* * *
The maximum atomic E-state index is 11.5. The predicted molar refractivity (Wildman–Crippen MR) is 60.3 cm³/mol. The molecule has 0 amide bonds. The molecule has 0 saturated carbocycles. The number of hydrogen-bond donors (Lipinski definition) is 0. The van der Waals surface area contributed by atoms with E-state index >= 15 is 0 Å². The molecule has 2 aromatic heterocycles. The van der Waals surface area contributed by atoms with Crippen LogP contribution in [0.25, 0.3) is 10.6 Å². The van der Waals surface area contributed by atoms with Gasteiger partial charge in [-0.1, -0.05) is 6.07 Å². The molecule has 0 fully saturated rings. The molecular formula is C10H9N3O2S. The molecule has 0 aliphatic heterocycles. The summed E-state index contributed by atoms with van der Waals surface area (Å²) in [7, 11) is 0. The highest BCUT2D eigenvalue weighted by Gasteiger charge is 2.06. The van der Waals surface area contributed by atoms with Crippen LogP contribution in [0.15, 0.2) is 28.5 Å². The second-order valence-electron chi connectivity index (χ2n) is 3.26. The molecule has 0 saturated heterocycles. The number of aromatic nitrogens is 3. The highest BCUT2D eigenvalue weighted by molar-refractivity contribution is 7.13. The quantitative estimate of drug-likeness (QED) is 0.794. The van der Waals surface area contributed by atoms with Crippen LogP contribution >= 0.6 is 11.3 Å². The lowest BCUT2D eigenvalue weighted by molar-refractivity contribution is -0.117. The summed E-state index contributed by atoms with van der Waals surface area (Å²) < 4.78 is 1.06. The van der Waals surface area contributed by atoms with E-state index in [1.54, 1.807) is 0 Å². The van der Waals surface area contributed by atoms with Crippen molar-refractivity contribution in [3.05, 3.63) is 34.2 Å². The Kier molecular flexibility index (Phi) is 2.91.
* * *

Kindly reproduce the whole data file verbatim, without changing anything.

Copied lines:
The maximum atomic E-state index is 11.5. The predicted molar refractivity (Wildman–Crippen MR) is 60.3 cm³/mol. The molecule has 0 amide bonds. The molecule has 0 saturated carbocycles. The number of hydrogen-bond donors (Lipinski definition) is 0. The van der Waals surface area contributed by atoms with E-state index >= 15 is 0 Å². The molecule has 2 aromatic heterocycles. The van der Waals surface area contributed by atoms with Crippen LogP contribution in [0.25, 0.3) is 10.6 Å². The van der Waals surface area contributed by atoms with Gasteiger partial charge in [-0.1, -0.05) is 6.07 Å². The molecule has 0 fully saturated rings. The molecular formula is C10H9N3O2S. The molecule has 0 aliphatic heterocycles. The summed E-state index contributed by atoms with van der Waals surface area (Å²) in [7, 11) is 0. The highest BCUT2D eigenvalue weighted by Gasteiger charge is 2.06. The van der Waals surface area contributed by atoms with Crippen LogP contribution in [0.15, 0.2) is 28.5 Å². The second-order valence-electron chi connectivity index (χ2n) is 3.26. The molecule has 0 saturated heterocycles. The number of aromatic nitrogens is 3. The highest BCUT2D eigenvalue weighted by molar-refractivity contribution is 7.13. The quantitative estimate of drug-likeness (QED) is 0.794. The van der Waals surface area contributed by atoms with Crippen LogP contribution >= 0.6 is 11.3 Å². The lowest BCUT2D eigenvalue weighted by molar-refractivity contribution is -0.117. The summed E-state index contributed by atoms with van der Waals surface area (Å²) < 4.78 is 1.06. The van der Waals surface area contributed by atoms with E-state index in [1.54, 1.807) is 0 Å². The van der Waals surface area contributed by atoms with Crippen molar-refractivity contribution in [3.05, 3.63) is 34.2 Å². The Kier molecular flexibility index (Phi) is 2.91.